The OF Blog: Part II of the June 2008 Fantasymundo Interview with Andrzej Sapkowski

Sunday, July 27, 2008

Part II of the June 2008 Fantasymundo Interview with Andrzej Sapkowski

Here is the second part of the interview (first part, with a link to the original interview in Spanish, is here). It is a rough translation in a few places, but I hope it will be of interest to many. In this part, Sapkowski talks about the Geralt novels as well as a newer trilogy of his which soon will be released in Spain.

Fantasymundo: In your stories it is habitual that you take the part of the losers and the defenseless. Does this owe to a certain social justice? From this, it is not common to encounter a Fantasy so demoralizing and terrible – in its message – as yours. Were you conscious of this, you a natural demythisizer, when you wrote the books of Geralt of Rivia? Can one assume an analogy with Raymond Chandler?

Andrzej Sapkowski: Of course, you’ve nailed it. Geralt has much in common with Philip Marlowe, he is a cynic. No one will deny that all writers, we are doubters of our previous readings, nor that we are intelligent and we have a blank check to do what we want. We make ourselves more intelligent when we speak than the rest, when we want a woman or we hate another person. I am the result of my readings of Alexandre Dumas, Henryk Sienkiewicz [Polish Nobel Prize in Literature winner, author of Quo Vadis?], Raymond Chandler, Roger Zelazny, Jack Vance, Jules Verne, Arturo Pérez-Reverte…They have created me as a writer.

That is what is passing now with me: there are many people that “use” me as a writer and in which I influenced. There are things that are implanted in the brain of someone when s/he writes. I am now in others and it is normal, same that Chandler is himself in me. I do not believe that Chandler would be offended by this, since only I am transferring to the book the same cynicism that he used, but in place of the dark streets of San Francisco, to the malodorous streets of some place which never has existed and never will exist. It is absolutely the same and the people like it, of course. Don’t forget that, when I began 13 years ago, all the world in Poland was absolutely sick of superhero stories and they wanted a story of a man which was not omnipotent. I receive many letters and emails questioning why Geralt is so weak, but I know that they want it so.

Fantasymundo: Do you believe that time could convert the world of Geralt de Rivia into one of the great “sagas” of fantasy literature?

Andrzej Sapkowski: To say that the saga of Geralt de Rivia is going to end up being one of the great ones of Fantasy would be immodest on my part. Of course, I have done what I have been able to do. In Poland I have placed the first stone, certainly, and now there are many authors that are “learning” to do the same. Perhaps after my death, which could be near, some critics will place me on that list [[of the best of Fantasy], like David Pringle did in his 100 Best Books of Fantasy, where all are Anglo-Saxons, save Patrick Süskind and his Perfume and Michael Ende and The Neverending Story. Many critics have said to my face: “We don’t like Eskimos writing about zebras.” And now they are the zebras. Time will tell.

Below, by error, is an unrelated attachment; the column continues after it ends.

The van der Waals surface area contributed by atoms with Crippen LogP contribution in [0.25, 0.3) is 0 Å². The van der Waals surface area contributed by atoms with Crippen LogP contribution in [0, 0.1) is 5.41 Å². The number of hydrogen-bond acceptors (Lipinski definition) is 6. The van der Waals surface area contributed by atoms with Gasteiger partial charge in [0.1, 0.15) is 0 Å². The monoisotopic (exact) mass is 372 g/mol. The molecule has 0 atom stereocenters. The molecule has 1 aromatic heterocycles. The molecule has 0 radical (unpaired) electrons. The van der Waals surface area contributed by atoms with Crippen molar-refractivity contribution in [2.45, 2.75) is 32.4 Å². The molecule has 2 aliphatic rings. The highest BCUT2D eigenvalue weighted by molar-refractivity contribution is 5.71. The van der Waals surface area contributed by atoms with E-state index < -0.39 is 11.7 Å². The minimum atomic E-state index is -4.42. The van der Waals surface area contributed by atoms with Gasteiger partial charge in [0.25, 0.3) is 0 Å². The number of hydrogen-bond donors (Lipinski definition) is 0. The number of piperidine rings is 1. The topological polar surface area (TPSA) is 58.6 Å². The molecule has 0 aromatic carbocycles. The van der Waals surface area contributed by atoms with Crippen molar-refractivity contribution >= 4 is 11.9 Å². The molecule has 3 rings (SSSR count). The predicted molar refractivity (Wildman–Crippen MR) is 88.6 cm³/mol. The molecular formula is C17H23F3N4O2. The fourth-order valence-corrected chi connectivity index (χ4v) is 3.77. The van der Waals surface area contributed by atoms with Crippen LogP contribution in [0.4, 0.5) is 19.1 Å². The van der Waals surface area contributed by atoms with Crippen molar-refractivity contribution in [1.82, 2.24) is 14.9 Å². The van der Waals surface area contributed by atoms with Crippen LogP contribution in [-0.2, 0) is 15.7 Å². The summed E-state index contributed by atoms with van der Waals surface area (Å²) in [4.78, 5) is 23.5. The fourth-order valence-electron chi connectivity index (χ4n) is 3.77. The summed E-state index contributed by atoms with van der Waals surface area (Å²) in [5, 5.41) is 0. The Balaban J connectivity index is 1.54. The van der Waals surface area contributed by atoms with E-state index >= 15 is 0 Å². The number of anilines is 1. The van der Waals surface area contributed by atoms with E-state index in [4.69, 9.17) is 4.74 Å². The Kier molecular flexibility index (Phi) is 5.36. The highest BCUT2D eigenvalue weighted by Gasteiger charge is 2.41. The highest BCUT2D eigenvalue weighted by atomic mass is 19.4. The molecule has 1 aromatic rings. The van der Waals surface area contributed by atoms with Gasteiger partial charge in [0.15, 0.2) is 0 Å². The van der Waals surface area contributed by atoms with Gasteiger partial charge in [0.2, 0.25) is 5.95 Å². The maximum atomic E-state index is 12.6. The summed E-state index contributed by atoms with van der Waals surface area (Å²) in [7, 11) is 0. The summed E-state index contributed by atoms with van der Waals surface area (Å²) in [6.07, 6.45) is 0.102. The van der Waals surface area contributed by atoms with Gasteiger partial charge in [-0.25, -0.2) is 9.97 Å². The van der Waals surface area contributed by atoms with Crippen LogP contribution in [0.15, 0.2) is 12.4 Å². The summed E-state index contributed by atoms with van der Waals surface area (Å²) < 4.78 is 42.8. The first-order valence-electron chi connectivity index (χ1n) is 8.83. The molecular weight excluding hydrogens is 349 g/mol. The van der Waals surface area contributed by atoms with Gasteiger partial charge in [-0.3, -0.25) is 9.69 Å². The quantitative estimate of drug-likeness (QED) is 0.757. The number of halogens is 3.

Fantasymundo: In your native land, Poland, they have already done various cinemagraphic adaptations of your work. Are you content with the results? [Sapkowski alludes to the comic adaption by Parowki and Polch, from which the film imitated the aesthetic. In its time, the film had two versions, one for exhibition halls, of more than two hours’ duration, and the other in the television format, episodic].

Andrzej Sapkowski: No. The question is very simple and the response is equally simple: the problem is that the films have made themselves based on something which must seen in the comic, which is not more than a reelaboration of my stories. There is no doubt that those who made them did not read my books, well, apart from leaving out many of its aspects, I encountered nothing, not a single frase that is mine. It is impossible to take pride of something like that.

Fantasymundo: Do you hope that Hollymood will do a better-received adaptation of your books?

Andrzej Sapkowski: All is possible, because if they have seen adaptations of the short stories of Lem, all is possible. Lem hoped that they would make a film of Solaris, and one was made, that of Tarkowsky (1972), and it was very boring. Then Lem waited and hoped to see if Hollywood would decide to make another version, and one was made and it was fucking more boring (directed by Steven Soderbergh, in 2002, with George Clooney as the protagonist). Well, perhaps it had to be so because the novel also is fucking boring.

Fantasymundo: Seeing the “triangle” which Geralt-Yennefer-Ciri form, I could not avoid seeing in them the sketch of the “traditional Western family.” Had you already a preconception of a pseudofamilial development for these characters or did the idea emerge little by little?

Andrzej Sapkowski: The first thing I did was to fight against the stereotype. To present the typical hero who seeks a reward, who saves the world, the World Trade Center, Tel Aviv, who has all the women which he wants. I have altered the myth, this is a hero which says “Don’t fuck with me, don’t bother me anymore.” To place this hero in front of different situations, such as with a woman which also departs from the stereotypes, could be very harsh, but also very interesting. Cherchez la fêmme!

Fantasymundo: The action scenes, over all the ones in which a “sword” appears, they feel very realistic and very plastic; above all in the fencing classes that Ciri takes or the duels of Geralt with his “monsters.” Curious, is fencing practice among your hobbies? And if it is not so, from where did you get the resources for creating images so realistic in the movements or thrusts?